2pm | James Young discusses his book, Union Power: The United Electrical Workers in Erie, Pennsylvania.
About Union Power:
If you’re lucky enough to be employed today in the United States, there’s about a one-in-ten chance that you’re in a labor union. And even if you’re part of that unionized 10 percent, chances are your union doesn’t carry much economic or political clout. But this was not always the case, as historian and activist James Young shows in this vibrant story of the United Electrical Workers Union. The UE, built by hundreds of rank-and-file worker-activists in the quintessentially industrial town of Erie, Pennsylvania, was able to transform the conditions of the working class largely because it went beyond the standard call for living wages to demand quantum leaps in worker control over workplaces, community institutions, and the policies of the federal government itself.
James Young’s book is a richly empowering history told from below, showing that the collective efforts of the many can challenge the supremacy of the few. Erie’s two UE locals confronted a daunting array of obstacles: the corporate superpower General Electric; ferocious red-baiting; and later, the debilitating impact of globalization. Yet, by working through and across ethnic, gender, and racial divides, communities of people built a viable working-class base powered by real democracy. While the union’s victories could not be sustained completely, the UE is still alive and fighting in Erie. This book is an exuberant and eloquent testament to this fight, and a reminder to every worker—employed or unemployed; in a union or out—that an injury to one is an injury to all.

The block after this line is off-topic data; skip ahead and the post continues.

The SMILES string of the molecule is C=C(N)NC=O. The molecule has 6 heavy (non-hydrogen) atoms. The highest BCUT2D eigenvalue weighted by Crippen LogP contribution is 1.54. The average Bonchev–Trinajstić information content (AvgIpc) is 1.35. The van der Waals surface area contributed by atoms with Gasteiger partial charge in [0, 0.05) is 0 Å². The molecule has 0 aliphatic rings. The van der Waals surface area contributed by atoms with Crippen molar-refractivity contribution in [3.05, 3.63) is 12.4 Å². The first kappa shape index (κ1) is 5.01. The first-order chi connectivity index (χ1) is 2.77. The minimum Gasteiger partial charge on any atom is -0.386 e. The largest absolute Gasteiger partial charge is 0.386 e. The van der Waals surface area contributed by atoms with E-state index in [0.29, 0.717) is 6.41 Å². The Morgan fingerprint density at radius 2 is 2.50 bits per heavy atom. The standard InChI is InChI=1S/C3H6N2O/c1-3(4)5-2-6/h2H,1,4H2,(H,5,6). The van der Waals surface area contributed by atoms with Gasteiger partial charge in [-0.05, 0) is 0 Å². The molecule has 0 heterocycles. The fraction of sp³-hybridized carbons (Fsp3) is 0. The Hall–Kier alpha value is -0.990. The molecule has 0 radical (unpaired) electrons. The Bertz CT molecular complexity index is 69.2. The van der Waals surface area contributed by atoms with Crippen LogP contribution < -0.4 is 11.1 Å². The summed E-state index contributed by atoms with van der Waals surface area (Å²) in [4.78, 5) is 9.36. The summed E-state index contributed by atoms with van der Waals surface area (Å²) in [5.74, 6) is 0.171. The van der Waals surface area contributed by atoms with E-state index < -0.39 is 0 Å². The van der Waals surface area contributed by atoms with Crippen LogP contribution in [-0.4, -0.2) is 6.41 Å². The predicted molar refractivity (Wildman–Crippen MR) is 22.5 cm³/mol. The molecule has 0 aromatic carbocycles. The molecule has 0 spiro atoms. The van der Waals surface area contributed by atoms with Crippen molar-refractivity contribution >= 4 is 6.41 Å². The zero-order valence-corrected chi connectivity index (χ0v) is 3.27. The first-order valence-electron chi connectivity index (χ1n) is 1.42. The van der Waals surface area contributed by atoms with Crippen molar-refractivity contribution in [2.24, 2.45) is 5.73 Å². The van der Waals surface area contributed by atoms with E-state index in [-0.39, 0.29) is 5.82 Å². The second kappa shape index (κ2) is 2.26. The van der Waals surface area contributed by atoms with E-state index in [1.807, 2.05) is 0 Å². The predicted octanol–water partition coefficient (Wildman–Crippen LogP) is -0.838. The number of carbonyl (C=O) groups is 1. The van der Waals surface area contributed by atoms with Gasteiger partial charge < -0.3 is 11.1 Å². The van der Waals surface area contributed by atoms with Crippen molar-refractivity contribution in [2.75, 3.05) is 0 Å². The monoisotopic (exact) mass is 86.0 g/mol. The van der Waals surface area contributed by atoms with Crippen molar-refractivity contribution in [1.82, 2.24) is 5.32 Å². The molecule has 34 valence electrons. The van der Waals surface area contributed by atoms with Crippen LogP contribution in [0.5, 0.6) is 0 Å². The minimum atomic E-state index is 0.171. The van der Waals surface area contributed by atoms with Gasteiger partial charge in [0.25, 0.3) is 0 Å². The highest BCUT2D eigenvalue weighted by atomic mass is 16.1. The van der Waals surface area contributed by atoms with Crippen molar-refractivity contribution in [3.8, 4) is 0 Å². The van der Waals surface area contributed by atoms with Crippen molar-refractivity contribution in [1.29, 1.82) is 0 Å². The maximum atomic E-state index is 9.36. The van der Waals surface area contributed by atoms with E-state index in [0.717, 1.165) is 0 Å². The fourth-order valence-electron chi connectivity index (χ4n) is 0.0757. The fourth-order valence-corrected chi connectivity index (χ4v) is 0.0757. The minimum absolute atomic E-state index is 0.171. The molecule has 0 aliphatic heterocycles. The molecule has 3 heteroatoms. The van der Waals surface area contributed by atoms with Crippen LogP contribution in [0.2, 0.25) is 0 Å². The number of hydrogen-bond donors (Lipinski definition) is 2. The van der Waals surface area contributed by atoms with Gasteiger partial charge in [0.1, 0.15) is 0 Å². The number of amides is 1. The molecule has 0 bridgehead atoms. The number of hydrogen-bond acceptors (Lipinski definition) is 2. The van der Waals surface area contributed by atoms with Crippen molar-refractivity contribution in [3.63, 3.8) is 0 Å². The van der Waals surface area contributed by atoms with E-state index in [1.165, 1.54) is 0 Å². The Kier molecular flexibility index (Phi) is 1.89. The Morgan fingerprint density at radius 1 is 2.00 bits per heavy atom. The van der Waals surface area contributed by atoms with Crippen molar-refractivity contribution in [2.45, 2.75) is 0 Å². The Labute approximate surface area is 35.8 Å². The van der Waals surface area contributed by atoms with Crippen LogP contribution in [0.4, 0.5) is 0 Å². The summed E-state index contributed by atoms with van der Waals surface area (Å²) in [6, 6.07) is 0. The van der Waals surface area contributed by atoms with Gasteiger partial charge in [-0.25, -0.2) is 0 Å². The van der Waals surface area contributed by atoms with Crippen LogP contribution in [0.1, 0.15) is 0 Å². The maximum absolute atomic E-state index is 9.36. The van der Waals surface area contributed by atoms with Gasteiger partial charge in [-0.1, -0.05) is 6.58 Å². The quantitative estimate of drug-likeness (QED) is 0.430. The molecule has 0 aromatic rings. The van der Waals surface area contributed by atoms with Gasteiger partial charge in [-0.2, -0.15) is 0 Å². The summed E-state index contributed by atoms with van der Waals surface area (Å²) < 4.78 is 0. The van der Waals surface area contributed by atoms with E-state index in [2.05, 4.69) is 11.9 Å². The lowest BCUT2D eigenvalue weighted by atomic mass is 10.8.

3pm | Todd Mealy discusses his book, This is the Rat Speaking: Black Power and the Promise of Racial Consciousness at Franklin & Marshall College in the Age of the Takeover, 1967-69.
About This is the Rat Speaking:
The demise of the so-called Jim Crow laws in 1964 and 1965 and the victory of the civil rights movement rang hollow in the ears of most African Americans. While segregation was practiced in many places of the South, systemic forms of racism permeated northern society. As distrust pervaded African American communities after 1966, the maligned Black Panther Party filled the void, especially among baby boomers who moved the African American liberation movement further to the left.
During this difficult time, when the country was torn apart by issues of race and poverty, as well as the escalation of the Vietnam War, unrest seemed to prevail at a myriad of colleges and universities across the United States where newly formed Afro-American societies and black student unions pressed for pedagogical change suited to the liberation doctrine coming from the black left. Spring 1969 was a particularly explosive semester as African American students occupied administrative buildings and common areas at both historically black and predominantly white colleges on the East Coast.
In This Is the Rat Speaking, author Todd M. Mealy reconstructs the May 22, 1969, black student uprising at Franklin and Marshall College. Using Lancaster County, Pennsylvania, and Franklin and Marshall College as his setting, Mealy revisits the role and influence of the Black Panthers and delves into how activism for black studies curriculum emerged within the black power movement of the 1960s. Based on oral history testimony, investigation reports, and judicial records, Mealy provokes discussion from different perspectives.